Significance of Asymptomatic Bradycardia for Subsequent Pacemaker Implantation and Mortality in Patients >60 Years of Age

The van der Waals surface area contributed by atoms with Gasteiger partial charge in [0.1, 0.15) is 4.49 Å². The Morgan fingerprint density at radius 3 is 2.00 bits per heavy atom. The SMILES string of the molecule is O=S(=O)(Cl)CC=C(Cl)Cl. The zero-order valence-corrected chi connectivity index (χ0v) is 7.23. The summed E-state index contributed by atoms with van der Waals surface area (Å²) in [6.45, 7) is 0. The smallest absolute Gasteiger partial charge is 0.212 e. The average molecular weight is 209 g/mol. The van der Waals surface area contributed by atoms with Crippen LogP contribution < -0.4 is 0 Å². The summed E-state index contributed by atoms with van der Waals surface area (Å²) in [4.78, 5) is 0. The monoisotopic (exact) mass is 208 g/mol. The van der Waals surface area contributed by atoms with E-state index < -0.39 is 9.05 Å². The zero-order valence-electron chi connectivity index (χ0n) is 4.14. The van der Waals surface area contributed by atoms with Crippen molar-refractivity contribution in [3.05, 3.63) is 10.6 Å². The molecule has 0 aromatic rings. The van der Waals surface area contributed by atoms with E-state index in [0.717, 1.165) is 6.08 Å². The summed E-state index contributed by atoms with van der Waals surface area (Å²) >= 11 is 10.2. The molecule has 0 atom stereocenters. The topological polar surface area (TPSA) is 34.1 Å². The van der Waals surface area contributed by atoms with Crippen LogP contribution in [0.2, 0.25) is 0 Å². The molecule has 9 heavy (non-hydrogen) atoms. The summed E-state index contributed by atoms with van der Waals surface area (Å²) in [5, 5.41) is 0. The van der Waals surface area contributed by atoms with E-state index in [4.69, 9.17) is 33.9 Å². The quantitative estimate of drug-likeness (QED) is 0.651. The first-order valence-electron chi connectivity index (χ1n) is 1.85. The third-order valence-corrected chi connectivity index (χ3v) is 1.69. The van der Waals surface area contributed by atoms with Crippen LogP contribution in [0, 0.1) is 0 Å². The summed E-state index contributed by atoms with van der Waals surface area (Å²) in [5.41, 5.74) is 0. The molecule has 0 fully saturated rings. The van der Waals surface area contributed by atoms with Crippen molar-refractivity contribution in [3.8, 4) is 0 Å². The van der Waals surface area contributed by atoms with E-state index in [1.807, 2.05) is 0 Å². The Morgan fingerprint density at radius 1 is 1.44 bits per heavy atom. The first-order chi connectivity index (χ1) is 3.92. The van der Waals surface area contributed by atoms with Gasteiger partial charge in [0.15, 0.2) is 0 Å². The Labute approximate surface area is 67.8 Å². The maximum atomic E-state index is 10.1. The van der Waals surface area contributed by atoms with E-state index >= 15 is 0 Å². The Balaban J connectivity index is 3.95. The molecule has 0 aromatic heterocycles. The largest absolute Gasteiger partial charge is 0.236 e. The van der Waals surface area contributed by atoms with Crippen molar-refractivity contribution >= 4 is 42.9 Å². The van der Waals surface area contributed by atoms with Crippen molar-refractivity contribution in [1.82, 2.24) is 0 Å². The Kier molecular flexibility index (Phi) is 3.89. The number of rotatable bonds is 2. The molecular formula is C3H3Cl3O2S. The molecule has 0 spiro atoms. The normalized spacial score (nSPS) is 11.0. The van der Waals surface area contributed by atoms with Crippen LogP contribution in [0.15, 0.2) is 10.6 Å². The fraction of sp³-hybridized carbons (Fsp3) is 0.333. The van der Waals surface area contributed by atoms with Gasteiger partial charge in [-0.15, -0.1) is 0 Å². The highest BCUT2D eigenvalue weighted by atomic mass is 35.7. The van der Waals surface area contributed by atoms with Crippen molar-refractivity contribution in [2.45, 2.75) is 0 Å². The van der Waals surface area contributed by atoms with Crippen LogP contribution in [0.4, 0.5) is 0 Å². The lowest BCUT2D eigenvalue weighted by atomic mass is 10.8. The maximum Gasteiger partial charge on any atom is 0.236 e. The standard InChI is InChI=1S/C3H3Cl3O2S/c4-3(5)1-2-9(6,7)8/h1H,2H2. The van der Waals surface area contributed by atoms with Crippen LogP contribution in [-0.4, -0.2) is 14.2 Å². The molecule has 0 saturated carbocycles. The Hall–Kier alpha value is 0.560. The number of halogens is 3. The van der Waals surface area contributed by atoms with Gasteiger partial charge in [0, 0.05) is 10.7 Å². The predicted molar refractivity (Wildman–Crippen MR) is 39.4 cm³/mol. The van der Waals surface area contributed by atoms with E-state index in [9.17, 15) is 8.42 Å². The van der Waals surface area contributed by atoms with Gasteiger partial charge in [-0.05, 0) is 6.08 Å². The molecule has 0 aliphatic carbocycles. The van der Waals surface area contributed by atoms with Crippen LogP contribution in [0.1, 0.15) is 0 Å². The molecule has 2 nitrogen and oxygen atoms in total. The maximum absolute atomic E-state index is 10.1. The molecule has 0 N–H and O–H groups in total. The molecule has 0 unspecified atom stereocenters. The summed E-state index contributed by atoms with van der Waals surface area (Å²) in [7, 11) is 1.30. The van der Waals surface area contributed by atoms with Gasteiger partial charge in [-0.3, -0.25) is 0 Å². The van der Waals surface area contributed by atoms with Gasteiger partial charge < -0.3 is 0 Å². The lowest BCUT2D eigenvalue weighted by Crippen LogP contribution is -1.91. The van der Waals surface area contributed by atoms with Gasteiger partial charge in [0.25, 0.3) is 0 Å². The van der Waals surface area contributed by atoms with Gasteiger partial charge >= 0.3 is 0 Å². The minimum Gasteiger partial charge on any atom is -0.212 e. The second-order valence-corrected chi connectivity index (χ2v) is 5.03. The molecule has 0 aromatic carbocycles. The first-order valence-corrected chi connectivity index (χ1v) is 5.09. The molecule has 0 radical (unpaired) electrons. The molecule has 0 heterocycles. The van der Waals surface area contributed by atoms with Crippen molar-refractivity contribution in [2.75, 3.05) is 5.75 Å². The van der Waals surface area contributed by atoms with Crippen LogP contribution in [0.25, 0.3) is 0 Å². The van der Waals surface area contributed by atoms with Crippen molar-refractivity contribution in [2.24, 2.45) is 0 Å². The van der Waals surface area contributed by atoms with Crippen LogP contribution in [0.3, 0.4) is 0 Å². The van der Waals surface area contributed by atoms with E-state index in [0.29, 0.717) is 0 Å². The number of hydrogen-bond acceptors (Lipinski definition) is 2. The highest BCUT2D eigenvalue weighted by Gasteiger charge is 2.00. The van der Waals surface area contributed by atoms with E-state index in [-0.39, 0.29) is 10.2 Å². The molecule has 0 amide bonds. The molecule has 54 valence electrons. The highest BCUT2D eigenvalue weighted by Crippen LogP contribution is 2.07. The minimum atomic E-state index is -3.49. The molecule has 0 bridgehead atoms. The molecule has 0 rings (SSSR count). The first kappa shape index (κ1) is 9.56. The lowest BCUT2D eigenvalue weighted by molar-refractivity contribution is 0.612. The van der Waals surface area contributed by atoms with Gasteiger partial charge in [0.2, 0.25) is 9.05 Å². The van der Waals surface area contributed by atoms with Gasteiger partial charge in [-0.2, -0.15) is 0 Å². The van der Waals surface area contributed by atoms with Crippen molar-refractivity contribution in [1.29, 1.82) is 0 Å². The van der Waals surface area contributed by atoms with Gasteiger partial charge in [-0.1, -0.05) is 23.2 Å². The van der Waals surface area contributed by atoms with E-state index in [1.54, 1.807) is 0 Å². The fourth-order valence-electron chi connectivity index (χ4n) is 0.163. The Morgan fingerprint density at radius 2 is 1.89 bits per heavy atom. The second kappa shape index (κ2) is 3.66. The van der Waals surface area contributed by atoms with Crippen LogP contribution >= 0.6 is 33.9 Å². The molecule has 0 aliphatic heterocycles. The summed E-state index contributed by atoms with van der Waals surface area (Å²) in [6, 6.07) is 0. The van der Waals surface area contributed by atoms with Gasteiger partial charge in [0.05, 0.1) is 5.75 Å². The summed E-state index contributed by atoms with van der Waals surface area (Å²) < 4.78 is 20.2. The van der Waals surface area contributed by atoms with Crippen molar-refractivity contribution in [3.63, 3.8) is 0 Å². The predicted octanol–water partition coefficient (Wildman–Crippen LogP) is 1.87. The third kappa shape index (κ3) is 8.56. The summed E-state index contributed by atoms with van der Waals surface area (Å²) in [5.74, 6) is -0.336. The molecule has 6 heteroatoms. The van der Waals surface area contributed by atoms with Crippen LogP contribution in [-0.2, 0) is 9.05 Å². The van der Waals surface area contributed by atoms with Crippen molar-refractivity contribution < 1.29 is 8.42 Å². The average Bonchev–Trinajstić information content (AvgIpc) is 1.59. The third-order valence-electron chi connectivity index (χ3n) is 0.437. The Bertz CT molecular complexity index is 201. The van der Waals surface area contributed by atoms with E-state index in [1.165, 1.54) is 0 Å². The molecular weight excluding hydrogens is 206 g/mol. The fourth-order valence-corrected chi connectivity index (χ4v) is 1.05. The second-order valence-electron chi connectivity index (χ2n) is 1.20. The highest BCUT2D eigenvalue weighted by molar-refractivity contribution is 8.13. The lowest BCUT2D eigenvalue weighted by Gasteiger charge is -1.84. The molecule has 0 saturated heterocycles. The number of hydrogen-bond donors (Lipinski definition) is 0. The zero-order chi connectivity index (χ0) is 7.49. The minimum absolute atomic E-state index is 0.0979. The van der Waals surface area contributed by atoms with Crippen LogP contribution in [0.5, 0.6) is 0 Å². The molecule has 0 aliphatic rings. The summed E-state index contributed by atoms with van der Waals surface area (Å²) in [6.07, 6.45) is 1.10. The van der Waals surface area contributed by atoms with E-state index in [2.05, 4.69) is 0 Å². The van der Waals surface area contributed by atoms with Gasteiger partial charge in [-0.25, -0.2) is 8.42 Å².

Sinus bradycardia may be more significant in older patients than in a younger group because it could signal important or advanced conduction system and/or cardiac disease potentially modifiable with pacemaker implantation. We evaluated the clinical need for subsequent pacemaker implantation and mortality rate in outpatients >60 years of age with relatively asymptomatic bradycardia (heart rate <55 beats/min without a subsequent pacemaker implantation within 2 weeks) or not (heart rate 60 to 70 beats/min). The 2 groups were matched against pacemaker implantation and death records but without data on indication or cause. Kaplan–Meier survival curves and univariate and multivariable models examined pacemaker implantation and all-cause mortality. The cohort consisted of 470 patients with and 2,090 without asymptomatic bradycardia. Mean follow-up period was 7.2 ± 2.9 years during which 137 patients (5.4%) underwent pacemaker implantation and 748 (29.2%) died. Incidence of pacemaker placement was higher in the bradycardia cohort (9% vs 5%, p <0.001). The higher incidence of pacemaker implantation did not appear in the first 4 years. Univariate analysis showed no increase in mortality in the bradycardia group (hazard ratio 0.87, 95% confidence interval 0.72 to 1.04, p = 0.130), whereas multivariable analysis showed protection (hazard ratio 0.78, 95% confidence interval 0.65 to 0.94, p = 0.010). In conclusion, older patients with asymptomatic bradycardia have a very low rate of pacemaker implantation, annualized to <1% per year. Their higher rate of pacemaker implantation compared to outpatients without bradycardia shows a latency period of approximately 4 years. It has no adverse impact on all-cause mortality and may even be protective.
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